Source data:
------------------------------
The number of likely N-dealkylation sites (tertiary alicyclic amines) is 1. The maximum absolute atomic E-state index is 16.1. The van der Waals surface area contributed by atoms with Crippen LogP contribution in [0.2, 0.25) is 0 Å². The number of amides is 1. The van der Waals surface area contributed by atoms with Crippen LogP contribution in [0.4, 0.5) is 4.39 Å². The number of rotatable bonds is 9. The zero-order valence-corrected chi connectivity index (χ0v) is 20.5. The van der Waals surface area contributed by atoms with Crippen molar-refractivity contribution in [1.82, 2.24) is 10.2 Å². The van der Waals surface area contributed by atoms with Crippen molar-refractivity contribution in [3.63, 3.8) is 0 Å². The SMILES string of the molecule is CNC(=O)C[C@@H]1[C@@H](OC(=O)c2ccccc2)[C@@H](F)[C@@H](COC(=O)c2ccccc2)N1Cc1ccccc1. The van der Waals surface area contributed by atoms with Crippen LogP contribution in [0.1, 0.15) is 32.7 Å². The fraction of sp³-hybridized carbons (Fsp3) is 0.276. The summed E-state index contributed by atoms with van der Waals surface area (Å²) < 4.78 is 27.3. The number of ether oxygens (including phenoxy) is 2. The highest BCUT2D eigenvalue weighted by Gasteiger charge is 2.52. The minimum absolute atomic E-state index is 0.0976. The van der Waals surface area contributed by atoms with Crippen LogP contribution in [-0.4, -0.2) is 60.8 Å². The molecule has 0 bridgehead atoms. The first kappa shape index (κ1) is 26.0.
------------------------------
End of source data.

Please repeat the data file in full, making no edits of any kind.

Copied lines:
The number of likely N-dealkylation sites (tertiary alicyclic amines) is 1. The maximum absolute atomic E-state index is 16.1. The van der Waals surface area contributed by atoms with Crippen LogP contribution in [0.2, 0.25) is 0 Å². The number of amides is 1. The van der Waals surface area contributed by atoms with Crippen LogP contribution in [0.4, 0.5) is 4.39 Å². The number of rotatable bonds is 9. The zero-order valence-corrected chi connectivity index (χ0v) is 20.5. The van der Waals surface area contributed by atoms with Crippen molar-refractivity contribution in [1.82, 2.24) is 10.2 Å². The van der Waals surface area contributed by atoms with Crippen molar-refractivity contribution in [3.63, 3.8) is 0 Å². The SMILES string of the molecule is CNC(=O)C[C@@H]1[C@@H](OC(=O)c2ccccc2)[C@@H](F)[C@@H](COC(=O)c2ccccc2)N1Cc1ccccc1. The van der Waals surface area contributed by atoms with Crippen LogP contribution in [0.1, 0.15) is 32.7 Å². The fraction of sp³-hybridized carbons (Fsp3) is 0.276. The summed E-state index contributed by atoms with van der Waals surface area (Å²) < 4.78 is 27.3. The number of ether oxygens (including phenoxy) is 2. The highest BCUT2D eigenvalue weighted by Gasteiger charge is 2.52. The minimum absolute atomic E-state index is 0.0976. The van der Waals surface area contributed by atoms with Crippen LogP contribution in [-0.4, -0.2) is 60.8 Å². The molecule has 0 bridgehead atoms. The first kappa shape index (κ1) is 26.0.